• Thursday, Jul 07, 2022
  • Last Update : 04:24 pm

Egg prices rise up to Tk20 per dozen in a week

  • Published at 09:38 pm July 17th, 2019
Consumers say if egg, which is the cheapest source of protein around, goes out of their reach, they might have to go without protein Mehedi Hasan

Short supply, bad weather conditions and increasing demand were the reasons of the price hike, traders claimed

The prices of eggs have gone up by Tk15 to Tk20 per dozen in a week.

Short supply, bad weather conditions and increasing demand were the reasons of the price hike, traders claimed.

While visiting different kitchen markets in the capital on Wednesday, Dhaka Tribune found per dozen of egg was selling at Tk115 to Tk125 which was Tk105 to Tk110 last week.

Shohel Rahman, a resident of Farmgate, while speaking to Dhaka Tribune, said: “I bought a dozen of egg for Tk105 last week, but I paid Tk125 today for a dozen from the same shop.”

"As there is no one to monitor this price hike, shopkeepers are charging prices as they want,” he added. 

Md Jahir, a trader at Hatirpool Kitchen market area, said: “I sold per dozen eggs at Tk125 which I sold for TkTk110 a week earlier.

“There is a high demand in the market for eggs, compared to a supply shortage and for that we also had to buy eggs at higher prices than before.” 

The prices per 100 pieces of eggs increased by Tk30 at the wholesale markets.

At the wholesale outlets in Karwanbazar, per 100 pieces of brown eggs were selling at Tk890, white eggs at Tk870, local chicken eggs at Tk1,300, Pakistani chicken eggs at Tk1,100 and duck eggs between Tk1,050-Tk1,100.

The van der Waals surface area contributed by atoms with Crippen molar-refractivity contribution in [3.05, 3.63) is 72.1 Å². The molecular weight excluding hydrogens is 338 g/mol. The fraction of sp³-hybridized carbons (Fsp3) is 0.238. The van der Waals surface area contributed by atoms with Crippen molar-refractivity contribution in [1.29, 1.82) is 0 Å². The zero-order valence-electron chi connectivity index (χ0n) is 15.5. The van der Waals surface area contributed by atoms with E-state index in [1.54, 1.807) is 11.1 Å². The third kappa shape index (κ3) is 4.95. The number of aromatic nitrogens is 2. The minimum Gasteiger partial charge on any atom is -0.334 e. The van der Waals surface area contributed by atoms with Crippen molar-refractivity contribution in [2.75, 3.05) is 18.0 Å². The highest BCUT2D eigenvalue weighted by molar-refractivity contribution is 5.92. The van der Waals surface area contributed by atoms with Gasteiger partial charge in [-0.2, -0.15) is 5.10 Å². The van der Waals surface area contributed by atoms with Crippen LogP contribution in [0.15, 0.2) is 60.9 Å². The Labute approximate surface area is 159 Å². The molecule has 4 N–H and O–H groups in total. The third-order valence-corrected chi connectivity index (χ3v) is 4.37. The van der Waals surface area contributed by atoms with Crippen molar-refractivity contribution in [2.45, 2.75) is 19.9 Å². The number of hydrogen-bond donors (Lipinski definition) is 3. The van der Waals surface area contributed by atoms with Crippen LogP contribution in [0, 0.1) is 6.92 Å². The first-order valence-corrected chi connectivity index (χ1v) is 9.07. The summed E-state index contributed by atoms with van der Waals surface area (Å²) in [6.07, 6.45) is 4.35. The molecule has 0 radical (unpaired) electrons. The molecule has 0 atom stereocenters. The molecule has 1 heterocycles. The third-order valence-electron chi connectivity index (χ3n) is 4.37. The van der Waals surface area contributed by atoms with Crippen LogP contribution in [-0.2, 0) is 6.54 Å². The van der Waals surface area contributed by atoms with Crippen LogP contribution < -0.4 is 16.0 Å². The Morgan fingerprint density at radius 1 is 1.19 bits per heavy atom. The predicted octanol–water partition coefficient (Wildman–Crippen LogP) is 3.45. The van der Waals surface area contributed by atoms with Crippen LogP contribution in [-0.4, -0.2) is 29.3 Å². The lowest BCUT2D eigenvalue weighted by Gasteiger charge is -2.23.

Abdul Bachir Mona, an egg wholesaler at Karwan Bazar, said: “Because of adverse weather, there are half of the total supplies of eggs available in the markets now.

“Besides, increasing cost of meat and fish has created an extra demand for eggs which is another reason for the price hike.”

Another wholesaler Iman Ali, said: “The production of eggs have also decreased, as chickens fell sick or laid fewer eggs. “

However, egg traders also claimed that the hot and humid weather were another reason for which eggs were rotting and to make the cost balance they had to sell eggs at a higher price. 

Syed Abu Siddiqui, president of Bangladesh Poultry Industries Association, said: “Because of the flood, many poultry farms have been damaged. 

“Chicks production have decreased and overall poultry production cost has gone up as feed prices also went up. “

He further said: “Due to the high cost of production, farm owners were unable to cope up with the demands in the market.”

“Until the situation becomes normal, egg prices will remain unchanged in the markets,” he added. 

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